Connection between domestic violence, HIV, infections and TB
Intimate partner violence (IPV), defined as the experience of “physical, sexual or psychological harm by a current or former partner or spouse”, is a significant public health and human rights problem across the globe. In a nationally representative study, one in three South African women had experienced physical IPV at some point in their current relationship. According to a policy brief by Stellenbosch University, South Africa has the highest rate of women killed by their intimate partner in the world.
There is strong evidence that intimate partner violence is part of a vicious cycle. Victims are made vulnerable to HIV, mental illness, poor reproductive health and chronic disease. The cycle can lead to injury, disability and in some cases death. Abused women are twice as likely as non-abused women to report physical and mental health problems.
The Networking HIV and Aids Community of SA’s IPV programme, funded by the Global Fund, provides counselling services through supervised social auxiliary workers to victims between the ages of 14 and 64. Victims access the service by visiting the offices of the organisations running the service and through outreach using the “go and fetch” principle at clinics, police stations, courts and in schools. They are screened using nine simple questions. The counsellors talk to victims about the risk of HIV, sexually transmitted infections and tuberculosis, offer HIV testing, provide condoms and talk about contraception. They then link people to longer-term counselling and other forms of support. The programme will reach 90 000 people over three years with 54 social auxiliary workers, seven supervisory social workers working in seven community organisations in the Western Cape, Eastern Cape and Gauteng. At least 80% receive HIV testing services.
Recognising that support for victims is only part of the solution, Nacosa also manages an economic empowerment intervention in domestic violence shelters. Four organisations provide between eight and 12 sessions per quarter to shelter residents, former shelter residents and women referred through the IPV programme (where economic abuse has been identified). The women are provided with practical craft and business skills, job readiness support and basic financial literacy to support them to become economically independent. This intensive intervention will reach 1 560 women over three years.
Throughout the first year of this programme, we have been struck by the age group being positively screened. More than 30% are females aged between 14 and 24 and 29% are women between 25 and 40. Women in these age groups are more at risk of becoming HIV positive.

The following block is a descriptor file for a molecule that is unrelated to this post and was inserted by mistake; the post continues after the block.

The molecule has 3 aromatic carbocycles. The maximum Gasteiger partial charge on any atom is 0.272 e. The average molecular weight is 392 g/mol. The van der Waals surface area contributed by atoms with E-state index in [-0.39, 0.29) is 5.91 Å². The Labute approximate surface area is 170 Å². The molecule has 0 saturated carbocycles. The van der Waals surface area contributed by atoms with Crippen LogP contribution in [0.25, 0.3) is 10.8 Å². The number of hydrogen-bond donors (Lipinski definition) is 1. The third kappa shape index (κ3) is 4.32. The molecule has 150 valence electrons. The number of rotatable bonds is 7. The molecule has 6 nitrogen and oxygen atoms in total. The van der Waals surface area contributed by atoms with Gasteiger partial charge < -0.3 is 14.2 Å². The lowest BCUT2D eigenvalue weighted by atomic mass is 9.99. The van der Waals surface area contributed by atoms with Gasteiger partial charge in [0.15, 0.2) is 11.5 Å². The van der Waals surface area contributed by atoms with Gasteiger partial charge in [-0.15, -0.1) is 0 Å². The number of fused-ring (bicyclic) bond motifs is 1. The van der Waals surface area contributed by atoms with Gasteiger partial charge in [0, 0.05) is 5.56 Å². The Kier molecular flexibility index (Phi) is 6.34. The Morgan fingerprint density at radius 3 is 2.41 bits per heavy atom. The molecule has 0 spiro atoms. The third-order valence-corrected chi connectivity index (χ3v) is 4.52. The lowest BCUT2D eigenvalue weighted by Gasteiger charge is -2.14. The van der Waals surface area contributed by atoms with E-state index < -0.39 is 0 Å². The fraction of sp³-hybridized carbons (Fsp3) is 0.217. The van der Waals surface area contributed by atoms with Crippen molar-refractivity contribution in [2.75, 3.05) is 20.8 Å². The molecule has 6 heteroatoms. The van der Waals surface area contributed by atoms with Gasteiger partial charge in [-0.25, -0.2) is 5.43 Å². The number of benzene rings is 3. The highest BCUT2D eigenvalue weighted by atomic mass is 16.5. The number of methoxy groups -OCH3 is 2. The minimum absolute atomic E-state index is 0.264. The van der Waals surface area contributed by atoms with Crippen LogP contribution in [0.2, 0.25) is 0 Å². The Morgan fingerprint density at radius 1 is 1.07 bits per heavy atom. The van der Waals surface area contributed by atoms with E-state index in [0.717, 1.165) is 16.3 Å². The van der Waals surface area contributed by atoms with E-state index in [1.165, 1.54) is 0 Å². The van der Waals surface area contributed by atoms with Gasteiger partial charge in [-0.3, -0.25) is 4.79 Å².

Organisations running the programme have noticed that there is still significant stigma involved in getting an HIV test at clinics, particularly for people experiencing intimate partner violence. Women report that their partners are reluctant. For this reason, it is essential that more social auxiliary workers are trained and certified to provide HIV testing services themselves so that they can test people immediately in the first counselling session. Officials at clinics need to make sure they are youth-friendly, non-judgmental spaces where young women at risk can get access to the full range of sexual and reproductive health services.
Social auxiliary workers must reach three new clients each day and do follow-up counselling as well - a heavy burden on these workers, who need extensive supportive supervision. They also need regular debriefing because the level of violence that they are seeing is traumatising. High numbers of positive HIV tests are also negatively affecting them. In general, we must find ways of dealing better with mental health issues within the IPV response - greater therapeutic interventions are needed to address the significant mental health issues we are seeing in victims of IPV and their children.
From the available evidence, it is clear that multi-level interventions work better than single level interventions and current IPV programming operates largely at the response level. Doing more to generate awareness of the available services, so that people can seek help earlier, will help to boost the prevention side of the equation. There is also a piece of the puzzle missing. The role of the private sector in responding to and addressing IPV should be boosted: companies that include IPV screening and referral to services in their workplace wellness programmes, for example, could have a significant impact on the IPV issue.
Although we are slowly making progress in understanding the causes and impact of IPV in South Africa, there is a great deal that still needs to be done to begin to turn the tide. Greater public awareness, particularly among young people, is essential. Violence in the home is the breeding ground for the country’s high levels of sexual and gender based violence, as well as its heavy HIV burden. We can’t afford to stand still on this.
* Sharon Kouta is a gender-based violence specialist at Nacosa.
** The views expressed here are not necessarily those of Independent Newspapers.